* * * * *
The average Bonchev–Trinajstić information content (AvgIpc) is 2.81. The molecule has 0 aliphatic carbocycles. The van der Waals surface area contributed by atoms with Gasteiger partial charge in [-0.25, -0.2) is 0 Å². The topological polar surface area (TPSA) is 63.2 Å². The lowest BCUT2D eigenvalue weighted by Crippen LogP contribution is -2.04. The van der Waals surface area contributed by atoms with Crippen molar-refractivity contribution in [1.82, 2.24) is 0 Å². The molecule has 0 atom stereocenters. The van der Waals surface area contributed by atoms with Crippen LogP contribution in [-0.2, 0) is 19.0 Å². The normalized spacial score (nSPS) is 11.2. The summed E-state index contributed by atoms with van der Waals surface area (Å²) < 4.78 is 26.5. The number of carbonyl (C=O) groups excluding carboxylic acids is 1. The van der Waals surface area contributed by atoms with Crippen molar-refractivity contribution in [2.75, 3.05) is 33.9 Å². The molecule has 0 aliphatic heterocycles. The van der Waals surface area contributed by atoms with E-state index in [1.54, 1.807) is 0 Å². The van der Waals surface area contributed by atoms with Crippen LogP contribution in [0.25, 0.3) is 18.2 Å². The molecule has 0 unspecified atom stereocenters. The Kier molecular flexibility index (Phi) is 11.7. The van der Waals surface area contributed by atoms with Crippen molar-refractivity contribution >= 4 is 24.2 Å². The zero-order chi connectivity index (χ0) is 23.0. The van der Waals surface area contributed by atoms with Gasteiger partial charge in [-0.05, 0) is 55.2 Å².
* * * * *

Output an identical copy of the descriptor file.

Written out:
The average Bonchev–Trinajstić information content (AvgIpc) is 2.81. The molecule has 0 aliphatic carbocycles. The van der Waals surface area contributed by atoms with Gasteiger partial charge in [-0.25, -0.2) is 0 Å². The topological polar surface area (TPSA) is 63.2 Å². The lowest BCUT2D eigenvalue weighted by Crippen LogP contribution is -2.04. The van der Waals surface area contributed by atoms with Crippen molar-refractivity contribution in [1.82, 2.24) is 0 Å². The molecule has 0 atom stereocenters. The van der Waals surface area contributed by atoms with Crippen LogP contribution in [-0.2, 0) is 19.0 Å². The normalized spacial score (nSPS) is 11.2. The summed E-state index contributed by atoms with van der Waals surface area (Å²) < 4.78 is 26.5. The number of carbonyl (C=O) groups excluding carboxylic acids is 1. The van der Waals surface area contributed by atoms with Crippen molar-refractivity contribution in [2.75, 3.05) is 33.9 Å². The molecule has 0 aliphatic heterocycles. The van der Waals surface area contributed by atoms with E-state index in [1.54, 1.807) is 0 Å². The van der Waals surface area contributed by atoms with Crippen LogP contribution in [0.25, 0.3) is 18.2 Å². The molecule has 0 unspecified atom stereocenters. The Kier molecular flexibility index (Phi) is 11.7. The van der Waals surface area contributed by atoms with Crippen molar-refractivity contribution >= 4 is 24.2 Å². The zero-order chi connectivity index (χ0) is 23.0. The van der Waals surface area contributed by atoms with Gasteiger partial charge in [-0.05, 0) is 55.2 Å².